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Blues Dream

  • 79615

News & Reviews

  • Ahead of the long-awaited world premiere of Omar, the opera composed by Rhiannon Giddens and Michael Abels, at the Spoleto Festival USA in Charleston, SC, next Friday, Giddens has released her own recording of the song “Julie’s Aria” from the opera. The recording was made by Giddens with guitarist Bill Frisell and her frequent collaborator Francesco Turrisi. Omar is based on the life and autobiography of enslaved Muslim scholar Omar Ibn Said, who was forcefully brought to Charleston from Africa in 1807. “My work as a whole is about excavating and shining a light on pieces of history that not only need to be seen and heard," Giddens says, "but that can also add to the conversation about what’s going on now. This is a story that hasn’t been represented in the operatic world—or in any world.” Omar will also be performed by LA Opera, Lyric Opera of Chicago, Boston Lyric Opera, San Francisco Opera, and Carolina Performing Arts at the University of North Carolina Chapel Hill.

  • Cornetist, composer, and educator Ron Miles died at his home in Denver, Colorado, on Tuesday, March 8, due to complications from polycythemia vera, a rare blood disorder, at the age 58. He can be heard on several Nonesuch recordings, performing with Joshua Redman on the 2018 Grammy-nominated album Still Dreaming and with Bill Frisell on History, Mystery (2008), Blues Dream (2001), and Quartet (1996).

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  • About This Album

    Bill Frisell’s Blues Dream is a colorful reinvention of the musical ideas expressed in his preceding Nonesuch releases Good Dog, Happy Man (1999) and Gone, Just Like a Train (1998). The new album marks the recorded debut of Frisell’s septet, featuring the members of his New Quartet: multi-instrumentalist Greg Leisz (Joni Mitchell, Jimmie Dale Gilmore, Emmylou Harris, Beck) on pedal steel, lap steel, National steel guitar, Scheerhorn resonator guitar, and mandolin; David Piltch on bass; and Kenny Wollesen on drums. The quartet is augmented by a horn section comprised of longtime Frisell sidemen, saxophonist Billy Drewes, trumpeter Ron Miles, and trombonist Curtis Fowlkes.

    The follow-up to the intimate solo guitar album Ghost Town (2000), Blues Dream presents Frisell’s music painted across a much larger canvas, tying together strands that have been running throughout several of his most recent offerings. In the preceding years, he had been working on a number of different projects, "playing with different people that I didn’t know and instruments I’d never played with,” he says. “On Good Dog, Happy Man I met Greg Leisz; that was the first time I’d ever played with him. I started feeling like I was getting into having a more regular group, like a language and communication was beginning to gel with these people.” Leisz brought his frequent collaborator Piltch (Holly Cole, Blood Sweat & Tears) to Frisell’s attention, while Wollesen is one of New York’s most respected drummers and a member of Frisell’s working Trio.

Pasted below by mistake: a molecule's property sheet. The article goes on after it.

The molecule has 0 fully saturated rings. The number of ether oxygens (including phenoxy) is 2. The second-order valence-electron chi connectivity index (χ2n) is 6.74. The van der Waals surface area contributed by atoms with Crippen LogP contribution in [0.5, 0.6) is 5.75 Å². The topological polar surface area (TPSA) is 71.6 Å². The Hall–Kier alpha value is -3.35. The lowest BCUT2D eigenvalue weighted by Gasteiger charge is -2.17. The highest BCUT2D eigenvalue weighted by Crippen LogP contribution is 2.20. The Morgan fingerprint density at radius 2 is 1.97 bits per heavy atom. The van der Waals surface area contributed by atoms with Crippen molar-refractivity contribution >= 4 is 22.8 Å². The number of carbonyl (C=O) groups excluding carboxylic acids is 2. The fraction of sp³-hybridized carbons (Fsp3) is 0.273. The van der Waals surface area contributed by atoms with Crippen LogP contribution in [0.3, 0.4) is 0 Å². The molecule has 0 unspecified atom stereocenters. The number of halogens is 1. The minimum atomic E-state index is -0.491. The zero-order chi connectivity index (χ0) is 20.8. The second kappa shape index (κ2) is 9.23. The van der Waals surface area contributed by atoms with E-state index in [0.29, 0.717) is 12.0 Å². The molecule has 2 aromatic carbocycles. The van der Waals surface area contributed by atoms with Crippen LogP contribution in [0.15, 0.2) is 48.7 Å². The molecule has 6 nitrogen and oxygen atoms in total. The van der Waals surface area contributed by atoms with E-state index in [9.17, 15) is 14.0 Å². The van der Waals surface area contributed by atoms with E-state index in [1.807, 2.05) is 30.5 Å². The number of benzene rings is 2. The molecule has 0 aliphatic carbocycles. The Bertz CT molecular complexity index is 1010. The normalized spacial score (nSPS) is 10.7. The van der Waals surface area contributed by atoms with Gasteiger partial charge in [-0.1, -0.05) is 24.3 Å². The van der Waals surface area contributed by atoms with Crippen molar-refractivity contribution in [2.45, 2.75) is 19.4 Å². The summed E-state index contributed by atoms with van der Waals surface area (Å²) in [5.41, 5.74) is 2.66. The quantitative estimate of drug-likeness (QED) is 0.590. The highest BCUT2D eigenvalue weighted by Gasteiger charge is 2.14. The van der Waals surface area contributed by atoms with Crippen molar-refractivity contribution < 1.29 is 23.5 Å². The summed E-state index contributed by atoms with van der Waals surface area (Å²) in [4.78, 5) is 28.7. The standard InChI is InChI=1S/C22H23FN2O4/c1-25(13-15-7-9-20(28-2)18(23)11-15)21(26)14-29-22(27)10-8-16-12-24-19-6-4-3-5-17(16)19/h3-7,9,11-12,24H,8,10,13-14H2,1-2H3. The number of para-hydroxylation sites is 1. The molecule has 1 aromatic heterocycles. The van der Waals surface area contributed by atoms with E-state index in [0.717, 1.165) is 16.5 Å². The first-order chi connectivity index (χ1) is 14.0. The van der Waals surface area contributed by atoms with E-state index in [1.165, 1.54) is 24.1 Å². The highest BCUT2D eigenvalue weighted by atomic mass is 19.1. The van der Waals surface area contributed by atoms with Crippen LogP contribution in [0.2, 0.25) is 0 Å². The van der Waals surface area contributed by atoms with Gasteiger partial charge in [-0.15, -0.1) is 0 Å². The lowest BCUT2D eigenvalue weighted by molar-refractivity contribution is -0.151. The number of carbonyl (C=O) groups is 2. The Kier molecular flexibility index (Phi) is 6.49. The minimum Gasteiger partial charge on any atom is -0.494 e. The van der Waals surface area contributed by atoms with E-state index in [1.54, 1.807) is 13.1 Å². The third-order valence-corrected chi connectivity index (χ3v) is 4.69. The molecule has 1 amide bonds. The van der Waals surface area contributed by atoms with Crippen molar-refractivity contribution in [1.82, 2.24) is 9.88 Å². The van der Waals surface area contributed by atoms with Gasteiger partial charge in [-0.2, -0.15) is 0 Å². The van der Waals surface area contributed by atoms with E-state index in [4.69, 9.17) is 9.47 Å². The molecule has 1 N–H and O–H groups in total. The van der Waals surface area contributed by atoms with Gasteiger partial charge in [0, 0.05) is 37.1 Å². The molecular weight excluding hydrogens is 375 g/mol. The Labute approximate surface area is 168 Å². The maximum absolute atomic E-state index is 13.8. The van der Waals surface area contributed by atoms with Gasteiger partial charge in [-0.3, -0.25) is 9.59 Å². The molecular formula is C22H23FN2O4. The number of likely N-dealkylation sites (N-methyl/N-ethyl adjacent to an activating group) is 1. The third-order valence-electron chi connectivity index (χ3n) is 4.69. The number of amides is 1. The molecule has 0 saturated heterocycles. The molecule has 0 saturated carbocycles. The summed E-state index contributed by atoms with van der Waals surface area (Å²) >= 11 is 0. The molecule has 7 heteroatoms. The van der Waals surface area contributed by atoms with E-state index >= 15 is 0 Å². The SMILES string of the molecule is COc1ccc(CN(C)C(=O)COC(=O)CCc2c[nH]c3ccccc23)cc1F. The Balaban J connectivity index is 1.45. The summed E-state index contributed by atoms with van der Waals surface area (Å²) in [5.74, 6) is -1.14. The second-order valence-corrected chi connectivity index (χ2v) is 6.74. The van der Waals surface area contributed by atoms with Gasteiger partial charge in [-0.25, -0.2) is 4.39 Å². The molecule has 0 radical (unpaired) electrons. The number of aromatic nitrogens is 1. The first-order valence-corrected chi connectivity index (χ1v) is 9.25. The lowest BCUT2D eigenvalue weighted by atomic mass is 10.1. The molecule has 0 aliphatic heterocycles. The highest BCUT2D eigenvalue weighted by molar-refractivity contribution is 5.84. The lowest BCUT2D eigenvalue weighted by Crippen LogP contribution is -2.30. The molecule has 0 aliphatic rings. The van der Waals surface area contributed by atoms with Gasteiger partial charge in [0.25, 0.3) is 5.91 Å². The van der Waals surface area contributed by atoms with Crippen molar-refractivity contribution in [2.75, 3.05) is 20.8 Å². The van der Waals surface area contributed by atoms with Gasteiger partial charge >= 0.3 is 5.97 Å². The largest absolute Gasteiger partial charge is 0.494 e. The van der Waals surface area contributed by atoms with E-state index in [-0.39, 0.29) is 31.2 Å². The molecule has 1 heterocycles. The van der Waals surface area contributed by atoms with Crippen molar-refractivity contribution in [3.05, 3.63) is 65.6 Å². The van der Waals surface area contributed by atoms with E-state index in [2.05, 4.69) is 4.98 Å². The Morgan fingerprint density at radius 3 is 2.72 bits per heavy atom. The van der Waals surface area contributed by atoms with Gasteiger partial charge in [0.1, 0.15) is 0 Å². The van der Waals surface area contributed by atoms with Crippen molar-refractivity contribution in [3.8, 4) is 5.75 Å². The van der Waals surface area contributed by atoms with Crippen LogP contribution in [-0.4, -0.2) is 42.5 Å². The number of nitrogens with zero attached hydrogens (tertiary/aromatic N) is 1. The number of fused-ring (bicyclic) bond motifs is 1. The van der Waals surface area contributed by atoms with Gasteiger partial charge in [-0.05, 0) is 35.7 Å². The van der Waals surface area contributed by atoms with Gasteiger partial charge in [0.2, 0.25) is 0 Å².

The music on Blues Dream combines the homespun lyricism of Frisell’s recent records with the expanded tonal palette and harmonic sophistication afforded by a larger group, something he had explored as far back as his first Nonesuch recording, Before We Were Born (1989). “Every few years or so, I have a little working group, and then I get the urge to expand it a little. The center of this record, for me, is the regular quartet I’ve been working with, and the horns are people that have been involved in all sorts of things I’ve done.” Far from serving as mere window dressing, the horn section is fully integrated into the band’s arrangements. “The arranging is a way for me to illustrate and expand what’s going on, like things that I do all the time with just my guitar. It’s a way of clarifying what I’m doing.”

    The 18 tunes on Blues Dream, all new compositions commissioned by the Walker Arts Center, include evocative miniatures and musical portraits of friends and further cement Frisell’s reputation as a composer who has created a genre unto himself. He combines elements of jazz, folk, bluegrass, country, blues, and more into a unique sound that the Los Angeles Weekly has dubbed “as unmistakably American as that of Charles Ives or Duke Ellington.” Blues Dream is Bill Frisell’s 14th recording for Nonesuch.

    Credits

    MUSICIANS
    Bill Frisell, electric and acoustic guitars, loops
    Greg Leisz, pedal steel, lap steel, National steel guitar, Scheerhorn resonator guitar, mandolin
    Ron Miles, trumpet
    Billy Drewes, alto saxophone
    Curtis Fowlkes, trombone
    David Piltch, bass
    Kenny Wollesen, drums, percussion

    PRODUCTION CREDITS
    Produced by Lee Townsend
    Recorded at O'Henry Sound Studios, Burbank
    Recording and Mixing Engineer: Judy Clapp